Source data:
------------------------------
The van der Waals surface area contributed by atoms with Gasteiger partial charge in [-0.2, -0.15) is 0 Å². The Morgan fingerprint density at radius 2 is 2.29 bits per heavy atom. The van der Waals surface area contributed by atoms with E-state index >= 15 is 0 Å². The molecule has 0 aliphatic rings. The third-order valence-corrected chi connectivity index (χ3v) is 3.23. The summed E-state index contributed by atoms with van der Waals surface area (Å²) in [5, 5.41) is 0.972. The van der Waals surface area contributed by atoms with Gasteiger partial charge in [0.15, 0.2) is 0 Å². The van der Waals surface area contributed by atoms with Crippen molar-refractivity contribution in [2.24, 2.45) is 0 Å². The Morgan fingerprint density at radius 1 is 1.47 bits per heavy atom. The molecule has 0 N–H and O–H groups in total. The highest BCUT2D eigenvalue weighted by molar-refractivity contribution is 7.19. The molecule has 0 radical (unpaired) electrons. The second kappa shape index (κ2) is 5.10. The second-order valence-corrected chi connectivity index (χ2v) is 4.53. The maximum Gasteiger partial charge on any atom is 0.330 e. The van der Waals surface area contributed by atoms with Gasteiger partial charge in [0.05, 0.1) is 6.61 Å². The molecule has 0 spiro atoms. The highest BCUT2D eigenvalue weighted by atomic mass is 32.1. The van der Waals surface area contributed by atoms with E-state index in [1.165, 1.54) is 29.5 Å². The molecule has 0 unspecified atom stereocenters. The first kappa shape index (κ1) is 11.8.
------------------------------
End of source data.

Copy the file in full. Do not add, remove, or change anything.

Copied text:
The van der Waals surface area contributed by atoms with Gasteiger partial charge in [-0.2, -0.15) is 0 Å². The Morgan fingerprint density at radius 2 is 2.29 bits per heavy atom. The van der Waals surface area contributed by atoms with E-state index >= 15 is 0 Å². The molecule has 0 aliphatic rings. The third-order valence-corrected chi connectivity index (χ3v) is 3.23. The summed E-state index contributed by atoms with van der Waals surface area (Å²) in [5, 5.41) is 0.972. The van der Waals surface area contributed by atoms with Gasteiger partial charge in [0.15, 0.2) is 0 Å². The van der Waals surface area contributed by atoms with Crippen molar-refractivity contribution in [2.24, 2.45) is 0 Å². The Morgan fingerprint density at radius 1 is 1.47 bits per heavy atom. The molecule has 0 N–H and O–H groups in total. The highest BCUT2D eigenvalue weighted by molar-refractivity contribution is 7.19. The molecule has 0 radical (unpaired) electrons. The second kappa shape index (κ2) is 5.10. The second-order valence-corrected chi connectivity index (χ2v) is 4.53. The maximum Gasteiger partial charge on any atom is 0.330 e. The van der Waals surface area contributed by atoms with Gasteiger partial charge in [0.05, 0.1) is 6.61 Å². The molecule has 0 spiro atoms. The highest BCUT2D eigenvalue weighted by atomic mass is 32.1. The van der Waals surface area contributed by atoms with E-state index in [1.165, 1.54) is 29.5 Å². The molecule has 0 unspecified atom stereocenters. The first kappa shape index (κ1) is 11.8.